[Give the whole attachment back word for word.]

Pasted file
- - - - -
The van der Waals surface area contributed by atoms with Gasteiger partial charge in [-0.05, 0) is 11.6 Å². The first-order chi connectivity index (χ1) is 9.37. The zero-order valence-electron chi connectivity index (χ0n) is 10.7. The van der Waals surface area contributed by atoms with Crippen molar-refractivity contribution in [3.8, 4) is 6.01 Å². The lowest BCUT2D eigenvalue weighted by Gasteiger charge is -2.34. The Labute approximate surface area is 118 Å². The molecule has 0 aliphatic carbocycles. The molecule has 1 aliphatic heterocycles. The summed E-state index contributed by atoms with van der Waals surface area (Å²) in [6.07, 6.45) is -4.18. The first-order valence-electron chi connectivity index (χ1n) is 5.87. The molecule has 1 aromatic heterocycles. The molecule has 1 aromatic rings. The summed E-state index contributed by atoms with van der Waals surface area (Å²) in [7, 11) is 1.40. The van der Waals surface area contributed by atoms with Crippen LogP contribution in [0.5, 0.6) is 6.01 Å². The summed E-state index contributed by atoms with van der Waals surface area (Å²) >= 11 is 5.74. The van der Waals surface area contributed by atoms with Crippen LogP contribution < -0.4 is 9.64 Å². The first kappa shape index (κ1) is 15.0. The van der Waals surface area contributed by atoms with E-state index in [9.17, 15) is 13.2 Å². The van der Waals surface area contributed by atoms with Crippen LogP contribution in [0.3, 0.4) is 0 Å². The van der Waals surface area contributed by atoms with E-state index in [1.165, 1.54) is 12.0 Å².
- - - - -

The van der Waals surface area contributed by atoms with Gasteiger partial charge in [-0.05, 0) is 11.6 Å². The first-order chi connectivity index (χ1) is 9.37. The zero-order valence-electron chi connectivity index (χ0n) is 10.7. The van der Waals surface area contributed by atoms with Crippen molar-refractivity contribution in [3.8, 4) is 6.01 Å². The lowest BCUT2D eigenvalue weighted by Gasteiger charge is -2.34. The Labute approximate surface area is 118 Å². The molecule has 0 aliphatic carbocycles. The molecule has 1 aliphatic heterocycles. The summed E-state index contributed by atoms with van der Waals surface area (Å²) in [6.07, 6.45) is -4.18. The first-order valence-electron chi connectivity index (χ1n) is 5.87. The molecule has 1 aromatic heterocycles. The molecule has 1 aromatic rings. The summed E-state index contributed by atoms with van der Waals surface area (Å²) in [7, 11) is 1.40. The van der Waals surface area contributed by atoms with Crippen LogP contribution in [0.5, 0.6) is 6.01 Å². The summed E-state index contributed by atoms with van der Waals surface area (Å²) >= 11 is 5.74. The van der Waals surface area contributed by atoms with Crippen LogP contribution < -0.4 is 9.64 Å². The first kappa shape index (κ1) is 15.0. The van der Waals surface area contributed by atoms with E-state index in [9.17, 15) is 13.2 Å². The van der Waals surface area contributed by atoms with Crippen LogP contribution in [0.3, 0.4) is 0 Å². The van der Waals surface area contributed by atoms with E-state index in [1.165, 1.54) is 12.0 Å².